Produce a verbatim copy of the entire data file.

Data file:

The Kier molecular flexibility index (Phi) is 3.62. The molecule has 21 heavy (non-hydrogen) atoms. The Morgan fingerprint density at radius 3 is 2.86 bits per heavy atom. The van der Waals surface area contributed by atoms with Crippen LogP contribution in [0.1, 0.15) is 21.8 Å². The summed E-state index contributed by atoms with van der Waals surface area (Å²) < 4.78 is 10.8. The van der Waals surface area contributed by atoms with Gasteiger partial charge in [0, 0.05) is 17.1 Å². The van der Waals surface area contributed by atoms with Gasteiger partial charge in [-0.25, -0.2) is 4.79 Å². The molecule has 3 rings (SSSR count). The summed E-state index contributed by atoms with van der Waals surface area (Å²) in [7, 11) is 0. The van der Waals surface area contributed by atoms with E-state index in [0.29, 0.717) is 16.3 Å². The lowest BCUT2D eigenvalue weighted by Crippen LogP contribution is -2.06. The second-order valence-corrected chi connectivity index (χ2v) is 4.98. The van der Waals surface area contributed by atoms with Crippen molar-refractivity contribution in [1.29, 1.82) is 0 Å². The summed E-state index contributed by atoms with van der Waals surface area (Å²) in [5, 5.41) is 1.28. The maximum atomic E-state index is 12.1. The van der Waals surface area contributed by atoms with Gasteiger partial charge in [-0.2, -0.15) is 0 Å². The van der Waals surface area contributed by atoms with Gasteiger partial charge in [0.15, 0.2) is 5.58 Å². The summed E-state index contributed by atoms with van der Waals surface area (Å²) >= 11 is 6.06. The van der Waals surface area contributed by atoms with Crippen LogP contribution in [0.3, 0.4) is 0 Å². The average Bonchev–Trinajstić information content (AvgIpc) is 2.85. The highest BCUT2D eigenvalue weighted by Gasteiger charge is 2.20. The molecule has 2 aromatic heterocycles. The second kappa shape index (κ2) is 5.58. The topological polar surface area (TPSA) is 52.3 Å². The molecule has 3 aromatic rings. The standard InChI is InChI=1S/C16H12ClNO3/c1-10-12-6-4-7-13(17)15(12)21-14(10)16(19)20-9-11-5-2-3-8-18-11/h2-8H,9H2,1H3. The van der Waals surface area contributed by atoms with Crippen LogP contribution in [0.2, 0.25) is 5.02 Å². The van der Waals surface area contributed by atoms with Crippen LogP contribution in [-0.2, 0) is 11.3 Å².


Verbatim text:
The Kier molecular flexibility index (Phi) is 3.62. The molecule has 21 heavy (non-hydrogen) atoms. The Morgan fingerprint density at radius 3 is 2.86 bits per heavy atom. The van der Waals surface area contributed by atoms with Crippen LogP contribution in [0.1, 0.15) is 21.8 Å². The summed E-state index contributed by atoms with van der Waals surface area (Å²) < 4.78 is 10.8. The van der Waals surface area contributed by atoms with Gasteiger partial charge in [0, 0.05) is 17.1 Å². The van der Waals surface area contributed by atoms with Gasteiger partial charge in [-0.25, -0.2) is 4.79 Å². The molecule has 3 rings (SSSR count). The summed E-state index contributed by atoms with van der Waals surface area (Å²) in [7, 11) is 0. The van der Waals surface area contributed by atoms with E-state index in [0.29, 0.717) is 16.3 Å². The lowest BCUT2D eigenvalue weighted by Crippen LogP contribution is -2.06. The second-order valence-corrected chi connectivity index (χ2v) is 4.98. The van der Waals surface area contributed by atoms with Crippen molar-refractivity contribution in [1.29, 1.82) is 0 Å². The summed E-state index contributed by atoms with van der Waals surface area (Å²) in [5, 5.41) is 1.28. The maximum atomic E-state index is 12.1. The van der Waals surface area contributed by atoms with Gasteiger partial charge in [-0.2, -0.15) is 0 Å². The van der Waals surface area contributed by atoms with Gasteiger partial charge in [0.15, 0.2) is 5.58 Å². The summed E-state index contributed by atoms with van der Waals surface area (Å²) >= 11 is 6.06. The van der Waals surface area contributed by atoms with Crippen LogP contribution in [0.3, 0.4) is 0 Å². The average Bonchev–Trinajstić information content (AvgIpc) is 2.85. The highest BCUT2D eigenvalue weighted by Gasteiger charge is 2.20. The molecule has 2 aromatic heterocycles. The second kappa shape index (κ2) is 5.58. The topological polar surface area (TPSA) is 52.3 Å². The molecule has 3 aromatic rings. The standard InChI is InChI=1S/C16H12ClNO3/c1-10-12-6-4-7-13(17)15(12)21-14(10)16(19)20-9-11-5-2-3-8-18-11/h2-8H,9H2,1H3. The van der Waals surface area contributed by atoms with Crippen LogP contribution in [0.2, 0.25) is 5.02 Å². The van der Waals surface area contributed by atoms with Crippen LogP contribution in [-0.2, 0) is 11.3 Å².